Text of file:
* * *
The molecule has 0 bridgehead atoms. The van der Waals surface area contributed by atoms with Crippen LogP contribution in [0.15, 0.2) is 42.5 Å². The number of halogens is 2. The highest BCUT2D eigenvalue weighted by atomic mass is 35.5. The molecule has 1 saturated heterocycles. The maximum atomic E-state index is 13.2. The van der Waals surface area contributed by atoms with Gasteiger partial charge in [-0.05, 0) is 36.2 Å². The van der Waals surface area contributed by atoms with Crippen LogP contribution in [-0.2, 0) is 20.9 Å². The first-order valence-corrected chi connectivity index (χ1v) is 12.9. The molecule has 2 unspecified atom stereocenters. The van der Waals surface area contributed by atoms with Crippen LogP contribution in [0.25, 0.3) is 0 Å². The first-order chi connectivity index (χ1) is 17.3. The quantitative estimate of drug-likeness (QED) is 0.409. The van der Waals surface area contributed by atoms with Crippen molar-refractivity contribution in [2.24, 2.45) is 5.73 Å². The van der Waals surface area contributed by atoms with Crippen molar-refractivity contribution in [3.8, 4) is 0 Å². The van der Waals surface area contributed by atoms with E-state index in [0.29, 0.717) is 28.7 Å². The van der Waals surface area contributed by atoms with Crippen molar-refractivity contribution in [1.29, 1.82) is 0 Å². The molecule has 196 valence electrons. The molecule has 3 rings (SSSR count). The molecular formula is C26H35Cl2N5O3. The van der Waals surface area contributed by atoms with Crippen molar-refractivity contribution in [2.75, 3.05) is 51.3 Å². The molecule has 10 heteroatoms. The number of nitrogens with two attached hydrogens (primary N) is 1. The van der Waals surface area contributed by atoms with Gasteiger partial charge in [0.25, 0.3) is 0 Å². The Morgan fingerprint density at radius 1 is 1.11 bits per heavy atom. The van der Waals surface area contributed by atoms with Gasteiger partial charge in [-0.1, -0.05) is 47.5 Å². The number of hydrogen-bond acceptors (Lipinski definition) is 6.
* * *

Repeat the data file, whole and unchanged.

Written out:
The molecule has 0 bridgehead atoms. The van der Waals surface area contributed by atoms with Crippen LogP contribution in [0.15, 0.2) is 42.5 Å². The number of halogens is 2. The highest BCUT2D eigenvalue weighted by atomic mass is 35.5. The molecule has 1 saturated heterocycles. The maximum atomic E-state index is 13.2. The van der Waals surface area contributed by atoms with Gasteiger partial charge in [-0.05, 0) is 36.2 Å². The van der Waals surface area contributed by atoms with Crippen LogP contribution in [-0.2, 0) is 20.9 Å². The first-order valence-corrected chi connectivity index (χ1v) is 12.9. The molecule has 2 unspecified atom stereocenters. The van der Waals surface area contributed by atoms with Crippen LogP contribution in [0.25, 0.3) is 0 Å². The first-order chi connectivity index (χ1) is 17.3. The quantitative estimate of drug-likeness (QED) is 0.409. The van der Waals surface area contributed by atoms with Crippen molar-refractivity contribution in [2.24, 2.45) is 5.73 Å². The van der Waals surface area contributed by atoms with Crippen molar-refractivity contribution in [3.8, 4) is 0 Å². The van der Waals surface area contributed by atoms with E-state index in [0.29, 0.717) is 28.7 Å². The van der Waals surface area contributed by atoms with Crippen molar-refractivity contribution in [1.29, 1.82) is 0 Å². The molecule has 196 valence electrons. The molecule has 3 rings (SSSR count). The molecular formula is C26H35Cl2N5O3. The van der Waals surface area contributed by atoms with Crippen molar-refractivity contribution in [2.75, 3.05) is 51.3 Å². The molecule has 10 heteroatoms. The number of nitrogens with two attached hydrogens (primary N) is 1. The van der Waals surface area contributed by atoms with Gasteiger partial charge in [0.25, 0.3) is 0 Å². The Morgan fingerprint density at radius 1 is 1.11 bits per heavy atom. The van der Waals surface area contributed by atoms with Gasteiger partial charge in [-0.1, -0.05) is 47.5 Å². The number of hydrogen-bond acceptors (Lipinski definition) is 6.